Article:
Tuesday, September 11, 2007

Criticism in the Workplace

As a student in the field of correction, I've noticed a few approaches to criticism in the workplace. I'm going to focus on editor-writer interactions, but I think this actually applies to many other jobs in which criticism has to be given:

Let the Brutalizing Begin Many writers request this treatment ("Please be brutally honest with me. Does it suck?") Being brutal isn't helpful to most of us, even when we request it. As an editor I refuse to brutalize a writer, because brutalizing fundamentally ignores that my opinion on a work is just that. My opinion. And you know what opinions are like, right? Everyone has one. And as a writer, I run away shrieking if I sense I'm about to have my work brutalized. I just don't think this works in the long term unless you're into some intellectual version of S & M.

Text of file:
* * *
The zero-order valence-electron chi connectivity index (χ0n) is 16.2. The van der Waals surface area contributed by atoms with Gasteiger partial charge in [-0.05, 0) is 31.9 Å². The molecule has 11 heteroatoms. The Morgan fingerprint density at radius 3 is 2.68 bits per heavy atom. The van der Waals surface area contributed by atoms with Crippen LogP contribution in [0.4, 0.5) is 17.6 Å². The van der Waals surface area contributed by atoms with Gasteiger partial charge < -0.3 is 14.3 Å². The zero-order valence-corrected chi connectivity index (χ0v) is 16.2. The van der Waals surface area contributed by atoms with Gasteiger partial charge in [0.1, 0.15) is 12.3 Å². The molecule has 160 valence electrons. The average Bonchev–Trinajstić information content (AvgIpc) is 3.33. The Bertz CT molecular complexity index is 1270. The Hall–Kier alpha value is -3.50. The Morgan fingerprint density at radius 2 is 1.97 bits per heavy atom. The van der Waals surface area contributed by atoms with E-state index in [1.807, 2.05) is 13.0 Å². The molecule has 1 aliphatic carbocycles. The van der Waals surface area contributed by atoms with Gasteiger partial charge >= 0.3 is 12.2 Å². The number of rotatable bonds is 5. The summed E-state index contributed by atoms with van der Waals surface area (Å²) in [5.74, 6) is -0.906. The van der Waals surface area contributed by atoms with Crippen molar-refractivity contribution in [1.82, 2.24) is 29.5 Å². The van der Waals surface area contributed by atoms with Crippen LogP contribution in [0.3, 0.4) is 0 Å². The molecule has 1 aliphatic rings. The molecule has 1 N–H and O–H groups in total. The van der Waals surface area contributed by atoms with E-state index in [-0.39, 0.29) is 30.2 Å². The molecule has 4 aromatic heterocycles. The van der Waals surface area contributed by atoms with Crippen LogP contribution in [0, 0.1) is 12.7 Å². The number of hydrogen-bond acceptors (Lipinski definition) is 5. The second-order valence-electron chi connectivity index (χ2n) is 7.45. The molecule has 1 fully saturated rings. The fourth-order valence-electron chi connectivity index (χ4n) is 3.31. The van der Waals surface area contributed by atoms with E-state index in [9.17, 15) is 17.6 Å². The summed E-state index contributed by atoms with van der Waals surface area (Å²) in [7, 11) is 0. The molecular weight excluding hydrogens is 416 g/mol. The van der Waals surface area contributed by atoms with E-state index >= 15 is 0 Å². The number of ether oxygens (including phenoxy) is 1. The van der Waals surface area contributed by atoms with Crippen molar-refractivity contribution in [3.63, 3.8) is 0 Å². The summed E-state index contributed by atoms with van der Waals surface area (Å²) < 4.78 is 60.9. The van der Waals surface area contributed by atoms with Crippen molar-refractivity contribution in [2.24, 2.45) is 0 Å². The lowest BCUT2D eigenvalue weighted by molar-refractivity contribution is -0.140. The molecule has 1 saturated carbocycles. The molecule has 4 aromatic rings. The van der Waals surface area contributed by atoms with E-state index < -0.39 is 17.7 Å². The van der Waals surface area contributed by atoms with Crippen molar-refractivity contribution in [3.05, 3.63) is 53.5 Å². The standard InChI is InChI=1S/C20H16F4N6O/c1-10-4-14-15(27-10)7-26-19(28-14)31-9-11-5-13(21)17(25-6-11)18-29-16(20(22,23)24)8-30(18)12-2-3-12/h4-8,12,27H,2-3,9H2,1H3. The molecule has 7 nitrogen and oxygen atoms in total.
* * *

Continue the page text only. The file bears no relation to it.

The Cursory Positive Assessment This approach seems generally well-intentioned, but poorly executed ("Thank you for all your hard work (overall it was fine), but I've found 42,310 things wrong with it.") I think this is lazy on the part of the editor though it is terribly widespread as a practice. As a writer, the list of 42,310 things wrong always leaves me feeling hen pecked.

The Sandwich This is an often recommended approach for correction in the workplace in which you sandwich the criticism between two pieces of fluffy white bread praise. ("You did this well (the top bun), but there is an issue with blah-blah (the meat), and finally you also did this well (the bottom bun))" If the praise is superficial and fluffy, I can sense that as a writer (I can also sense that I'm being manipulated).

The Oh So Thorough This is my growing edge for giving criticism in which I thoroughly address and describe all the positive aspects of a work before going into anything that might be able to be improved. As an editor, it's a ton of work, but it leaves me feeling I was fair to the writer's work. And as a writer, it's the only one of these methods that leaves me excited to revise, which is truly something else.

That is all I got.